Having a Rabbit Neutered in Bangkok, Thailand — Finding the Vet is Sometimes a Problem


I’ve lived in Thailand for 13 years and can normally find my way around and get things done easily enough. I speak enough Thai to get by, and Thais speak enough English to help me. That’s why when I took my rabbit to get it neutered, I did not expect it to be as difficult as it was. In fact, by the time I’d finished, I was about to kill somebody.

I called the vet to make an appointment to get my male rabbit neutered in Bangkok. Unfortunately, it was Songkran (the Thai New Year holiday), so he couldn’t neuter my rabbit until a couple of days after the holiday was over. This meant I had to play Musical Cages all week, putting the male rabbit in the cage while the female rabbit came out to play and vice versa. They already had two babies, and I couldn’t take a chance there might be more.

But the day of neutering arrived and I dutifully set off in a taxi for the vet’s, clutching a small cage with my rabbit securely fastened inside.

The first few minutes were a bit hairy as Boo, my rabbit, had never been in a taxi before. He bounced around the cage a few times then stood there shaking, but a few minutes later he was calmer although still looking freaked out. If he was this freaked out now, I dreaded to think what he’d be like once he was neutered. But, if this was the extent of the problems I would have – no problem. Of course though, it wasn’t.

The taxi driver pulled up at the end of the soi (the Thai name for ‘small lane’) where the vet was located and told me he couldn’t drive down it as it was a one-way soi. So, I got out, picked up the cage and headed off down the soi in search of the vet’s.

The vet however had not told me that he was almost at the end of the soi and, fifteen minutes later, my arms were killing me as I finally arrived at the address (rabbits are heavy you know!).

Free and cheap toys to stop your house rabbit chewing the furniture

Imagine my surprise when I walked into the driveway to the building to find out it was a private residence with no vet in sight. The nice Thai man who came to the door after his maid called him to check out the weird farang (Westerner) standing outside, told me the vet had moved two years before. It would have been nice if his website had had the new address on it!

The man knew approximately where the vet had moved to, though, but not the actual address, but he pointed me off in the general direction.

Now, in Bangkok, it’s impossible to find anything if you don’t have the address so I hiked to the end of the soi, still carrying the heavy rabbit and cage, and this time took a taxi to the sky train. My cell phone had stopped working on me that morning, so I couldn’t call the vet. But I knew there were public phones at the sky train so, lugging the now-what-felt-like 200 pound rabbit with me, I made for the phones and started to dial.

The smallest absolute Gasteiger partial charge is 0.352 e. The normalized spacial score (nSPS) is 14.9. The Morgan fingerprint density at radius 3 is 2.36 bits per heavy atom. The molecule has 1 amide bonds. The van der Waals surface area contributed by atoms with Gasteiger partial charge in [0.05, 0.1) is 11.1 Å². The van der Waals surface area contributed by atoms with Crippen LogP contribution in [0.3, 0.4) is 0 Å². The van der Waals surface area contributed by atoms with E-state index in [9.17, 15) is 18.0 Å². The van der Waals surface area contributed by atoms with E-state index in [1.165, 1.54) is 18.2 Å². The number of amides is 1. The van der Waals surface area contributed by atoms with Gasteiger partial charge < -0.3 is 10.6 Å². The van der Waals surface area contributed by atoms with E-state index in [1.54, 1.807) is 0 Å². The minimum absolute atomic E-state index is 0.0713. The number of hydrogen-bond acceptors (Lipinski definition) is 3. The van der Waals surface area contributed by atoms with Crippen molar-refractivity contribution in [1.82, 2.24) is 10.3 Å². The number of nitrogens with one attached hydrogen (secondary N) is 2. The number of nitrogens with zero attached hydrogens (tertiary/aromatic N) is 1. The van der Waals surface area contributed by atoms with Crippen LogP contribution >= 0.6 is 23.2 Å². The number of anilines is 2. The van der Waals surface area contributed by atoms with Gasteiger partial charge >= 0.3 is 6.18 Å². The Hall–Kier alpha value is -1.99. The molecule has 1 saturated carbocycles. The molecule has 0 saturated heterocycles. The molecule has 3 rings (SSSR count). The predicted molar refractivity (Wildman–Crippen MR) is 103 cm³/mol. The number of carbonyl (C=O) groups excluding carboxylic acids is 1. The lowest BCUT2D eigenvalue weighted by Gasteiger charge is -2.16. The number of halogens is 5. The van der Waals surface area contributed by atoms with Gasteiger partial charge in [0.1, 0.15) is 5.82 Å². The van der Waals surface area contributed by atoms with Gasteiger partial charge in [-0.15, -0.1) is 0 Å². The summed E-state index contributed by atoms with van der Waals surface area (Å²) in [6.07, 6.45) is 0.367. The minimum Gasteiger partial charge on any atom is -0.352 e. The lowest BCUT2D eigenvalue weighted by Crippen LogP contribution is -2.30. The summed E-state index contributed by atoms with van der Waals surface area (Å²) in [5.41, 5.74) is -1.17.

I never use Thai public telephones and all the instructions are in Thai, but it’s got to be pretty simple right? Wrong.

After five minutes of trying every combination of numbers I could think of and nothing working, I needed help.

Luckily, the sky train station I was at was the one I used to go to for my evening job and I know the women who work at the coffee stall there. A quick “Toorasap, chuay duay” (‘Please help me with the telephone’, in Thai) and I figured I was set.

That would have been a safe assumption, but my Thai helper couldn’t get the phone to work either. So we headed back to the coffee stall, where I bought an iced coffee, because by this time in the 95 degree Bangkok heat I was pouring sweat, and I borrowed the other woman’s cell phone to call the vet.

The vet, who thankfully speaks excellent English, gave me the new address and the rabbit and I went to get our third taxi of the morning. I gave the taxi driver the address, he looked a bit strange, and then off we went.

How much does it cost to keep a house rabbit in Bangkok, Thailand?

Imagine my surprise, when he did a u-turn and took me back to the same street as I’d just got in at but about 150 yards further down, and on the opposite side. Sure, the taxi only cost $1, but I could have walked faster in the time it took him to u-turn. The vet must think all Westerners are lazy if he thought I needed a taxi for a 150 yard walk!

Anyway, long story short, my rabbit was dropped off in a very professional veterinary clinic and I picked him up six hours later, looking a bit dazed and minus two important body parts. He’s now lounging around the apartment still looking a bit stupefied, but it beats the constant humping that was going on before.

Moral of the story? If you want to get your rabbit neutered in Thailand, make sure you know where the veterinary clinic is first. Seriously.